I began to think about all of the things I had been taught while growing up, and things that I had heard even as an adult. I thought about God, who in His unfathomable love and mercy sent His Son to die for our sins so that His people could be reunited with Him. Any person…except someone who was a part of the LGBTQ+ community? This did not make any sense. I continued to read and study, and I continued to return to the one truth that I knew for absolute certain:
John 3:16 – “For God so loved the world that whoever believes in Him shall not perish but have everlasting life.”
This verse is so often quoted that many Christians take it for granted. I read it over and over. Jesus died so that ANYONE who believes in Him will have everlasting life. There isn’t an exception. There isn’t a “He died so that anyone except this particular group of people can live with Him forever” clause. So then if this was true (and it is), how can I be Transgender and a Christian despite what the church is teaching?
I have conversations with other Christians all the time, and most (if not all) will return to the same book of the Bible: Leviticus. Specifically, Leviticus 20:13, which discusses homosexuality. This was my area of confusion for a long time as well. So I continued to read and study. I finally came across this verse:
Galatians 3:21-25 – “Is the law then against the promises of God? Certainly not! For if there had been a law given which could have given life, truly righteousness would have been by the law. But the Scripture has confined all under sin, that the promise by faith in Jesus Christ might be given to those who believe. But before faith came, we were kept under guard by the law, kept for the faith which would afterward be revealed. Therefore the law was our tutor to bring us to Christ, that we might be justified by faith. But after faith has come, we are no longer under a tutor.”
After I read it initially, I read it a few more times before it sank in. Hadn’t I heard before about the “Old Law,” and that Jesus came to bring us the “new law”? The old law was put into place to prepare us for Jesus, plain and simple. The old rules fell away when Jesus came to restore our relationship with the Father!
John 1:17 – “For the law was given through Moses, but God’s unfailing love and faithfulness came through Jesus Christ.”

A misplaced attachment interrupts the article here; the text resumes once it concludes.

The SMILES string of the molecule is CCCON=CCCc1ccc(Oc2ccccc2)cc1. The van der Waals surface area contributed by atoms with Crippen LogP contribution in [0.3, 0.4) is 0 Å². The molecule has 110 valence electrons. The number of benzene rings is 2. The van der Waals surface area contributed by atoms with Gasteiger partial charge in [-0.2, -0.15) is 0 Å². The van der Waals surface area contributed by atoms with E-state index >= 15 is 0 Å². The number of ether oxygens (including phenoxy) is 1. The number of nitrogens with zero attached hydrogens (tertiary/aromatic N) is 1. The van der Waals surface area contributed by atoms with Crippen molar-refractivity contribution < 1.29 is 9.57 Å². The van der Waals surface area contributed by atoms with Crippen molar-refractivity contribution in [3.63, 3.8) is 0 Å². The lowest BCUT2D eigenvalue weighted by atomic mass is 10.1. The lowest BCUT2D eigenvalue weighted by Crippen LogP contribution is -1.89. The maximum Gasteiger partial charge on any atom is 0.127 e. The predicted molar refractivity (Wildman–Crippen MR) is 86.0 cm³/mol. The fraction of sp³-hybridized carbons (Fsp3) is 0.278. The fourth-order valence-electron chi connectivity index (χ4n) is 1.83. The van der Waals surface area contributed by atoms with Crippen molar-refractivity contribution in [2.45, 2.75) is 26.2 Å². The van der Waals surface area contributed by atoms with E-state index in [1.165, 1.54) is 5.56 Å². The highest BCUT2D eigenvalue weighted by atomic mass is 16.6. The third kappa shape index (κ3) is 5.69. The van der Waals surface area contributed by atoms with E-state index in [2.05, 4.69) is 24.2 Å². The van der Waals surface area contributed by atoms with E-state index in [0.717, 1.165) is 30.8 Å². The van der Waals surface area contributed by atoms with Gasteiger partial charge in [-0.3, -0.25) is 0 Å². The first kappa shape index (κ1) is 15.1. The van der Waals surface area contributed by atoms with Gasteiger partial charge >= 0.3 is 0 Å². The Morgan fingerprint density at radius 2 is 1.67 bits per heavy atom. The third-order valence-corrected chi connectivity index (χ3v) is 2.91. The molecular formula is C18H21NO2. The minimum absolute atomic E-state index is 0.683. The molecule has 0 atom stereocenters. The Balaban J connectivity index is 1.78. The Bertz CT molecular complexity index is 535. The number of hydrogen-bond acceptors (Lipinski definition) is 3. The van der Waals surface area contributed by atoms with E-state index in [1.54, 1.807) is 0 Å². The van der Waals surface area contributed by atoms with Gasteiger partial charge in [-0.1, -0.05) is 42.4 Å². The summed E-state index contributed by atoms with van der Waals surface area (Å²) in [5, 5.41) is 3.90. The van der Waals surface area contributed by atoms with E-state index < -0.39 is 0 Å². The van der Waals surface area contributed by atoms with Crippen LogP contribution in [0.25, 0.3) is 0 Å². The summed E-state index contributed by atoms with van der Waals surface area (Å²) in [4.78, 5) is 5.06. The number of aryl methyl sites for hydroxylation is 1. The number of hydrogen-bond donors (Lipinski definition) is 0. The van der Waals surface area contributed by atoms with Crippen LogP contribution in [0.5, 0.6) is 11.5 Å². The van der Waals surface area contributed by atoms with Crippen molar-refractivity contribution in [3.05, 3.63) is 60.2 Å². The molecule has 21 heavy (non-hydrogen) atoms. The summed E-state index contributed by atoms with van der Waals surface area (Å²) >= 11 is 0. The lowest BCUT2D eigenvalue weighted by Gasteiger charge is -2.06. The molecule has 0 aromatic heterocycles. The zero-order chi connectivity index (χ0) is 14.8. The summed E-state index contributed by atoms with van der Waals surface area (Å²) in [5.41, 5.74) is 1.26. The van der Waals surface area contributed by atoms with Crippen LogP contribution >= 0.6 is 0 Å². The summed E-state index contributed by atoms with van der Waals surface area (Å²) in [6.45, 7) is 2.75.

Jesus came to earth to show us God’s unfailing love and faithfulness. Not bound by rituals or blood sacrifice as was given to us (necessary at the time) by Moses, but to forge something new.
While there are others, the verse I wanted to share most of all is this:
John 13:34 – “A new commandment I give to you, that you love one another: just as I have loved you, you also are to love one another.”
This is our new commandment. This is the thing that we are to do-love one another. Not “judge one another”, not criticize or verbally abuse other people because they are challenging what we have been taught our entire lives. Love. One. Another.
So what now? There are still uncertainties in my life. I still have struggles; I am not the “model Christian.” I am still growing and learning, and will until the day that I die. I have reconciled my Christianity with my being a Transgender woman. It does not exempt me, it does not make me less of a person or Christian. I am one of Christ’s children, and nothing or no one can take that away. I still want to honor Him with my actions. I chose to love the unlovable. I was one of those unlovable people until I accepted Christ. Maybe that is why I am here, why I have gone through all of this. Maybe I am put into this position so that I can show Christ’s love to those in the LGBT+ community.
All I know for certain is that I am not forsaken, lost, or unwanted. I have a Savior who wants me, Transgender or otherwise. That, to me, is everything.